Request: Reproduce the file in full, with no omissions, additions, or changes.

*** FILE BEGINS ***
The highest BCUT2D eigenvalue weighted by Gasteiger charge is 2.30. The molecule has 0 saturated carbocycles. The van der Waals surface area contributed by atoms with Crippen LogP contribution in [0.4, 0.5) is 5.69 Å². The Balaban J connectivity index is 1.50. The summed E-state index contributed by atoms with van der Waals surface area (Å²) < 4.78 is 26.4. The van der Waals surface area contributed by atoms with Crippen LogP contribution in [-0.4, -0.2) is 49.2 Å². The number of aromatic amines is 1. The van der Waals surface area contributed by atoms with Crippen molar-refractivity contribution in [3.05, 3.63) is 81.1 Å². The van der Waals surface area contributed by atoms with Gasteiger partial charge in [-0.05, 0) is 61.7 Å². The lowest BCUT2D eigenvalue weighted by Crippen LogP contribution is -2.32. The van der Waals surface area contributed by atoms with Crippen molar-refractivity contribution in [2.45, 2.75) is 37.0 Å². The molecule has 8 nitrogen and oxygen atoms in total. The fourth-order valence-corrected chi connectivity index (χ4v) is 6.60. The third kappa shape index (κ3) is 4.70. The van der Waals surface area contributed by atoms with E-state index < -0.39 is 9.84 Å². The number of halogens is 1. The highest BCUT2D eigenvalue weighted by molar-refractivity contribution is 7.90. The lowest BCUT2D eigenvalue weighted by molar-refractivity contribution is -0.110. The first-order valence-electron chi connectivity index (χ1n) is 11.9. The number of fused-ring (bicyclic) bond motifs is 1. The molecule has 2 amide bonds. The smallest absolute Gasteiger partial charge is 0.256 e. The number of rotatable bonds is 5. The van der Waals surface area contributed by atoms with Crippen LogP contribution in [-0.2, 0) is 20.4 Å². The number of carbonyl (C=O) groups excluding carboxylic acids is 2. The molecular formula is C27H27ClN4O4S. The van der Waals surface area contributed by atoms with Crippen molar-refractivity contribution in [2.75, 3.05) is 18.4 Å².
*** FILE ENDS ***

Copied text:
The highest BCUT2D eigenvalue weighted by Gasteiger charge is 2.30. The molecule has 0 saturated carbocycles. The van der Waals surface area contributed by atoms with Crippen LogP contribution in [0.4, 0.5) is 5.69 Å². The Balaban J connectivity index is 1.50. The summed E-state index contributed by atoms with van der Waals surface area (Å²) < 4.78 is 26.4. The van der Waals surface area contributed by atoms with Crippen LogP contribution in [-0.4, -0.2) is 49.2 Å². The number of aromatic amines is 1. The van der Waals surface area contributed by atoms with Crippen molar-refractivity contribution in [3.05, 3.63) is 81.1 Å². The van der Waals surface area contributed by atoms with Gasteiger partial charge in [-0.05, 0) is 61.7 Å². The lowest BCUT2D eigenvalue weighted by Crippen LogP contribution is -2.32. The van der Waals surface area contributed by atoms with Crippen molar-refractivity contribution in [2.45, 2.75) is 37.0 Å². The molecule has 8 nitrogen and oxygen atoms in total. The fourth-order valence-corrected chi connectivity index (χ4v) is 6.60. The third kappa shape index (κ3) is 4.70. The van der Waals surface area contributed by atoms with E-state index < -0.39 is 9.84 Å². The number of halogens is 1. The highest BCUT2D eigenvalue weighted by molar-refractivity contribution is 7.90. The lowest BCUT2D eigenvalue weighted by molar-refractivity contribution is -0.110. The first-order valence-electron chi connectivity index (χ1n) is 11.9. The number of fused-ring (bicyclic) bond motifs is 1. The molecule has 2 amide bonds. The smallest absolute Gasteiger partial charge is 0.256 e. The number of rotatable bonds is 5. The van der Waals surface area contributed by atoms with Crippen LogP contribution in [-0.2, 0) is 20.4 Å². The number of carbonyl (C=O) groups excluding carboxylic acids is 2. The molecular formula is C27H27ClN4O4S. The van der Waals surface area contributed by atoms with Crippen molar-refractivity contribution in [2.75, 3.05) is 18.4 Å².